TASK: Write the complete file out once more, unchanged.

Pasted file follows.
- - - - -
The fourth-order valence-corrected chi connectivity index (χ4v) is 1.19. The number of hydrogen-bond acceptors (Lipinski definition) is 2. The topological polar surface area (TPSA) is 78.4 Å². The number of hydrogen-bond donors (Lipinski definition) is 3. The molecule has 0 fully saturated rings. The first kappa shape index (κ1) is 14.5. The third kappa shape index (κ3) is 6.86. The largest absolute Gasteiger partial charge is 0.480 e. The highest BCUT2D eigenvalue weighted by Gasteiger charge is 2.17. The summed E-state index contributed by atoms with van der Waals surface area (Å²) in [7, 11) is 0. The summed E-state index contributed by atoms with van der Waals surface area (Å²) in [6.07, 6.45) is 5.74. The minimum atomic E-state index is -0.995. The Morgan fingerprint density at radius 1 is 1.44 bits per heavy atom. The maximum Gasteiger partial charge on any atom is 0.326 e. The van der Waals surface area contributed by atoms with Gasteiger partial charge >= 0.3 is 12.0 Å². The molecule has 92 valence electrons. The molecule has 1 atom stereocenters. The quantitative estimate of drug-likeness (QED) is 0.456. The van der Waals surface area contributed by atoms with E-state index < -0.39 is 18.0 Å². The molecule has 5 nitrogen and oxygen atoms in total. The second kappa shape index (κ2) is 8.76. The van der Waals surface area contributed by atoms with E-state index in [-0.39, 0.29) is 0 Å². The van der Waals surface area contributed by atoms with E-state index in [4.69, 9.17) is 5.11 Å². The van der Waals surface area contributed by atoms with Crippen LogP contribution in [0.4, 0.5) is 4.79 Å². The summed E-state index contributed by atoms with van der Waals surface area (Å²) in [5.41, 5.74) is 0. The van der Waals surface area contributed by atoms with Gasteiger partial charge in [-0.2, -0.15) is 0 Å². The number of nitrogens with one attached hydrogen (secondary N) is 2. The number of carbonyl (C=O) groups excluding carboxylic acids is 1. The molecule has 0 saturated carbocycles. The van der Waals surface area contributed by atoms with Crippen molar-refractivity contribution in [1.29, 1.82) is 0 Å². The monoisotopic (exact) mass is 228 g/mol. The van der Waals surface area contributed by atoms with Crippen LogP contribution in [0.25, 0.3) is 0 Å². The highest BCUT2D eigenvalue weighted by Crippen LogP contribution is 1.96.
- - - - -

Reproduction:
The fourth-order valence-corrected chi connectivity index (χ4v) is 1.19. The number of hydrogen-bond acceptors (Lipinski definition) is 2. The topological polar surface area (TPSA) is 78.4 Å². The number of hydrogen-bond donors (Lipinski definition) is 3. The molecule has 0 fully saturated rings. The first kappa shape index (κ1) is 14.5. The third kappa shape index (κ3) is 6.86. The largest absolute Gasteiger partial charge is 0.480 e. The highest BCUT2D eigenvalue weighted by Gasteiger charge is 2.17. The summed E-state index contributed by atoms with van der Waals surface area (Å²) in [7, 11) is 0. The summed E-state index contributed by atoms with van der Waals surface area (Å²) in [6.07, 6.45) is 5.74. The minimum atomic E-state index is -0.995. The Morgan fingerprint density at radius 1 is 1.44 bits per heavy atom. The maximum Gasteiger partial charge on any atom is 0.326 e. The van der Waals surface area contributed by atoms with Gasteiger partial charge >= 0.3 is 12.0 Å². The molecule has 92 valence electrons. The molecule has 1 atom stereocenters. The quantitative estimate of drug-likeness (QED) is 0.456. The van der Waals surface area contributed by atoms with E-state index < -0.39 is 18.0 Å². The molecule has 5 nitrogen and oxygen atoms in total. The second kappa shape index (κ2) is 8.76. The van der Waals surface area contributed by atoms with E-state index in [-0.39, 0.29) is 0 Å². The van der Waals surface area contributed by atoms with E-state index in [4.69, 9.17) is 5.11 Å². The van der Waals surface area contributed by atoms with Crippen LogP contribution in [0.4, 0.5) is 4.79 Å². The summed E-state index contributed by atoms with van der Waals surface area (Å²) in [5.41, 5.74) is 0. The van der Waals surface area contributed by atoms with Gasteiger partial charge in [-0.2, -0.15) is 0 Å². The number of nitrogens with one attached hydrogen (secondary N) is 2. The number of carbonyl (C=O) groups excluding carboxylic acids is 1. The molecule has 0 saturated carbocycles. The van der Waals surface area contributed by atoms with Crippen molar-refractivity contribution in [1.29, 1.82) is 0 Å². The monoisotopic (exact) mass is 228 g/mol. The van der Waals surface area contributed by atoms with Crippen LogP contribution in [0.25, 0.3) is 0 Å². The highest BCUT2D eigenvalue weighted by Crippen LogP contribution is 1.96.